The African Service Fellowship is a Haas Center for Public Service and Center for African Studies Joint Program.
Background and Purpose
Since 1984, the Haas Center for Public Service has been encouraging students to explore public service through its fellowship opportunities in the US and abroad. Fellowships specifically focused on community development work in Cape Town, South Africa, became available to undergraduates in 1998 through the Amy Biehl Fellowship, funded for a period by gifts made by several donors in the wake of Biehl's murder in 1993.
The opportunity arose in 2003 for the Haas Center to join forces with the Center for African Studies through a significant gift from Kelly Moylan '77, which established the African Service Fellowship. Also in 2003, a fellowship in an African NGO was made possible by gifts from David B. Abernethy, Professor Emeritus of Political Science. In 2005, Tom Lockhard '79 and his wife, Alix Marduel MD, established a fellowship modeled on Moylan's.
African Service Fellows will have the opportunity to learn about and help alleviate social and economic problems in Africa.
- Applicants must propose their own placements with organizations with which they have corresponded before the application deadline.
- A faculty member or advanced graduate student from the Center for African Studies will serve as an academic mentor to students who are awarded this fellowship.
- Fellows meet with their mentors to determine academic and other options that assist with preparation for and follow-up on the summer learning experience.
Each African Service Fellow receives a base stipend of $5,500 to support travel and living expenses during the summer. Financial aid and supplemental funding is available to students who qualify. African Service Fellows are also asked to submit a stipend budget as part of the application process.
Currently enrolled undergraduate students including graduating students from all academic disciplines are encouraged to apply. At least one fellowship is awarded in the area of public health and one to a student working with a nongovernmental organization (NGO).
- All applicants should exhibit a demonstrated interest in Africa that relates to a particular field of study.
- Applicants may vary in academic interests, community service involvement, and experience.
- Graduating seniors may apply with the understanding that preference is given to competitive continuing undergraduate applicants.
The Haas Center, in consultation with faculty, donors, alumni, students, and community members, has developed a list of potential placements that offers students a starting point in terms of identifying potential partner organizations. It is the responsibility of the student applicants to research the organization and make contact with a representative.
Students may also identify and research their own placements, however, those students must effectively demonstrate that their intended partner organization is a well-run organization, where they will receive adequate guidance and supervision.
African Service fellows are required to work at least 35 hours/week for nine consecutive weeks at their placements. Please review the entire Haas FAQs section for program policies. Other commitments include the following:
- Attend a program orientation in April.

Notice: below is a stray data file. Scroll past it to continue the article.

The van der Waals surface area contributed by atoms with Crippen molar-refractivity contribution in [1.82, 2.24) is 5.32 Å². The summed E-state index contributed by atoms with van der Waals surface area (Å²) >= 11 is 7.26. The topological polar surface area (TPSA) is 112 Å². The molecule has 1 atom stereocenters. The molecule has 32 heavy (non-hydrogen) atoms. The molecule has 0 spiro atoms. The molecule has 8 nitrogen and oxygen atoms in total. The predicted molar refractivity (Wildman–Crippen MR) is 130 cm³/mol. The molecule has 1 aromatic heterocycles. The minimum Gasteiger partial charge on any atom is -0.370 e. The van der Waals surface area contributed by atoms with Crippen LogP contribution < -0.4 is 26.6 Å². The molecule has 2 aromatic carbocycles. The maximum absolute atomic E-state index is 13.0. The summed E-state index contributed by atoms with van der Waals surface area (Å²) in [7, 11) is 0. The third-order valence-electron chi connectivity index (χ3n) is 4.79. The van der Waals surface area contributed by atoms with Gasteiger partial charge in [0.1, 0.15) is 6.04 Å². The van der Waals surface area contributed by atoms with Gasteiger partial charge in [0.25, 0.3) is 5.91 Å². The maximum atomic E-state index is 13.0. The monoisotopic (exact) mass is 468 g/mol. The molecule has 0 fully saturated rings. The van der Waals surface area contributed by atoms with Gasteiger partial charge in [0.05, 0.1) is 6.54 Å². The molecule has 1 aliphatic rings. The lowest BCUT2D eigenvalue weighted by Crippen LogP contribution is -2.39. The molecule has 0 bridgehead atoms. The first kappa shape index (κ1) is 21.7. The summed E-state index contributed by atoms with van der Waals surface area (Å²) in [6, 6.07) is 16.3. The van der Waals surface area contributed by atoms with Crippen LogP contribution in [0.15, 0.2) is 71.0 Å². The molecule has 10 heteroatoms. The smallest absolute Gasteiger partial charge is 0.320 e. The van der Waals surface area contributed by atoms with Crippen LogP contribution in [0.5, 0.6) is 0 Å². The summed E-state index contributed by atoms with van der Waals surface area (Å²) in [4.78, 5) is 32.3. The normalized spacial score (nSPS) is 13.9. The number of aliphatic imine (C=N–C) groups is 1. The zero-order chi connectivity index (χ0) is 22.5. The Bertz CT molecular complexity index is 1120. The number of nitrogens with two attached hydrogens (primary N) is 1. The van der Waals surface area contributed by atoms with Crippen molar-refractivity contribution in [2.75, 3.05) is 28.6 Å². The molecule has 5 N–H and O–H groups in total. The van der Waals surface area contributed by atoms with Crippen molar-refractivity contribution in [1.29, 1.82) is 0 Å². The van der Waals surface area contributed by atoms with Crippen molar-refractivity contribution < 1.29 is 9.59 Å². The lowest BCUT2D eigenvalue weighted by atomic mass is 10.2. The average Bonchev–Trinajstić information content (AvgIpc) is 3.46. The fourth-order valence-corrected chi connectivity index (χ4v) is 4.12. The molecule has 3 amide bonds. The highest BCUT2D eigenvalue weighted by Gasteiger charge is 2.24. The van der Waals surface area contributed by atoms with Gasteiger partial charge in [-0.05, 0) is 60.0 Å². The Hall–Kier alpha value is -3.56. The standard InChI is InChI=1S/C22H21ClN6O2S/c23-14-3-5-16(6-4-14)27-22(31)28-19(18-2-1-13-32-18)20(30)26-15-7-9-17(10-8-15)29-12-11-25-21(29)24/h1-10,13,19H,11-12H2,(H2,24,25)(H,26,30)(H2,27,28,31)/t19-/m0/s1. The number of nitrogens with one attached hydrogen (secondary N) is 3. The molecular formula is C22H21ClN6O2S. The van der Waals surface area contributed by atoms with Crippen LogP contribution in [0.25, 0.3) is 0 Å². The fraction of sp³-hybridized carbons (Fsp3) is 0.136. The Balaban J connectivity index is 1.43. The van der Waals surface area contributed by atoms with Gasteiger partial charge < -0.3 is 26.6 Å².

- Attend IPREP workshop.
- Meet with academic mentor at least once.
- Design a personal learning plan for the summer.
- Share learning plan with site supervisor and update accordingly.
- Submit a brief preliminary report.
- Submit a final report, complete a program evaluation, and correspond with fellowship donor(s) as requested by fellowships program staff.
- Meet with academic mentor at least once.
- Attend the Africa Mini-Retreat for the purpose of reflecting upon and evaluating summer experiences with other students who spent time in Africa over the summer.
- Participate in outreach activity to share your experiences and help publicize the program.
We strongly encourage students to discuss placements with fellowships program staff at the Haas Center well before the application deadline. Developing a suitable summer placement takes time, so start the application process early and consult with professors, advisors and community partners regularly. Please note that international fellowships take considerably more preparation and advising than domestic fellowships, and selection committees expect applications of a higher caliber.
This fellowship is intended for individuals whose application, references and interview demonstrate:
- integration of the fellowship experience with applicant’s academic, personal and/or career goals
- prior interest (or involvement) in the subject area, including related coursework
- a compelling match between applicant’s skills and interests and an organization’s work and needs
- interpersonal skills and cross-cultural adaptability (language ability preferred, not required)
- high-quality recommendations from people familiar with the applicant’s work and interests
Complete applications are screened, finalists interviewed, and fellows selected by a committee with the intention to award fellowships prior to spring break. Committee decisions are final.
The safety of travel to any international destination is reviewed up until time of departure. The Haas Center must adhere to the Provost’s International Travel Policy, which states that Stanford-sponsored or Stanford-organized trips that involve sending undergraduates to countries where a State Department Travel Warning has been issued is prohibited. University funds cannot be used to support travel to these locations. The U.S. Department of State posts advisories.
A complete African Service Fellowship application will include the following components:
- Applicant information
- Personal statement
- Detailed budget
- Letter of recommendation form available here
- Statement of academic commitment
- Placement/Community Partner Section